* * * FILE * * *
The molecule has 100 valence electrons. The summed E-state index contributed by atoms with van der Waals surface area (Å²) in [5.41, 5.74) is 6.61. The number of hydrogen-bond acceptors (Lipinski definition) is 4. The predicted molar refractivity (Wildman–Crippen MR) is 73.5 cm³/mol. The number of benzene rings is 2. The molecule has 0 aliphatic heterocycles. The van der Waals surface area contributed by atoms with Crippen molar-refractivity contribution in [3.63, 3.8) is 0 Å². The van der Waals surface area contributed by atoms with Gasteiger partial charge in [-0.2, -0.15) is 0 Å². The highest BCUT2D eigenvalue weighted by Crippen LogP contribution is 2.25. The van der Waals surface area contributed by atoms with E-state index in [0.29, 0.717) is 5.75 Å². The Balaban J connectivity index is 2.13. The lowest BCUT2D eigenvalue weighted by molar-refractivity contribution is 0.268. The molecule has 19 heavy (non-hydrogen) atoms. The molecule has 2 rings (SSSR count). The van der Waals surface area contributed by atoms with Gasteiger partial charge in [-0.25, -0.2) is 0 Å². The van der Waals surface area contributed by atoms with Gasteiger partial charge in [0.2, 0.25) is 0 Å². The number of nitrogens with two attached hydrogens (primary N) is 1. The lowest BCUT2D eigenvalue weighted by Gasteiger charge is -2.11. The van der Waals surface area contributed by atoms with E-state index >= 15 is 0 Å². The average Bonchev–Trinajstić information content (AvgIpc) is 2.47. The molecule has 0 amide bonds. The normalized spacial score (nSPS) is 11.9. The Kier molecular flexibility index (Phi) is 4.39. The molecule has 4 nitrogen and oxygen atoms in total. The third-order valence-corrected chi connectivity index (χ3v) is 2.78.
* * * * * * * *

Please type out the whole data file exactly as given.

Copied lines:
The molecule has 100 valence electrons. The summed E-state index contributed by atoms with van der Waals surface area (Å²) in [5.41, 5.74) is 6.61. The number of hydrogen-bond acceptors (Lipinski definition) is 4. The predicted molar refractivity (Wildman–Crippen MR) is 73.5 cm³/mol. The number of benzene rings is 2. The molecule has 0 aliphatic heterocycles. The van der Waals surface area contributed by atoms with Crippen molar-refractivity contribution in [3.63, 3.8) is 0 Å². The van der Waals surface area contributed by atoms with Gasteiger partial charge in [-0.2, -0.15) is 0 Å². The highest BCUT2D eigenvalue weighted by Crippen LogP contribution is 2.25. The van der Waals surface area contributed by atoms with E-state index in [0.29, 0.717) is 5.75 Å². The Balaban J connectivity index is 2.13. The lowest BCUT2D eigenvalue weighted by molar-refractivity contribution is 0.268. The molecule has 19 heavy (non-hydrogen) atoms. The molecule has 2 rings (SSSR count). The van der Waals surface area contributed by atoms with Gasteiger partial charge in [-0.25, -0.2) is 0 Å². The van der Waals surface area contributed by atoms with Gasteiger partial charge in [0.2, 0.25) is 0 Å². The number of nitrogens with two attached hydrogens (primary N) is 1. The lowest BCUT2D eigenvalue weighted by Gasteiger charge is -2.11. The van der Waals surface area contributed by atoms with E-state index >= 15 is 0 Å². The average Bonchev–Trinajstić information content (AvgIpc) is 2.47. The molecule has 0 amide bonds. The normalized spacial score (nSPS) is 11.9. The Kier molecular flexibility index (Phi) is 4.39. The molecule has 4 nitrogen and oxygen atoms in total. The third-order valence-corrected chi connectivity index (χ3v) is 2.78.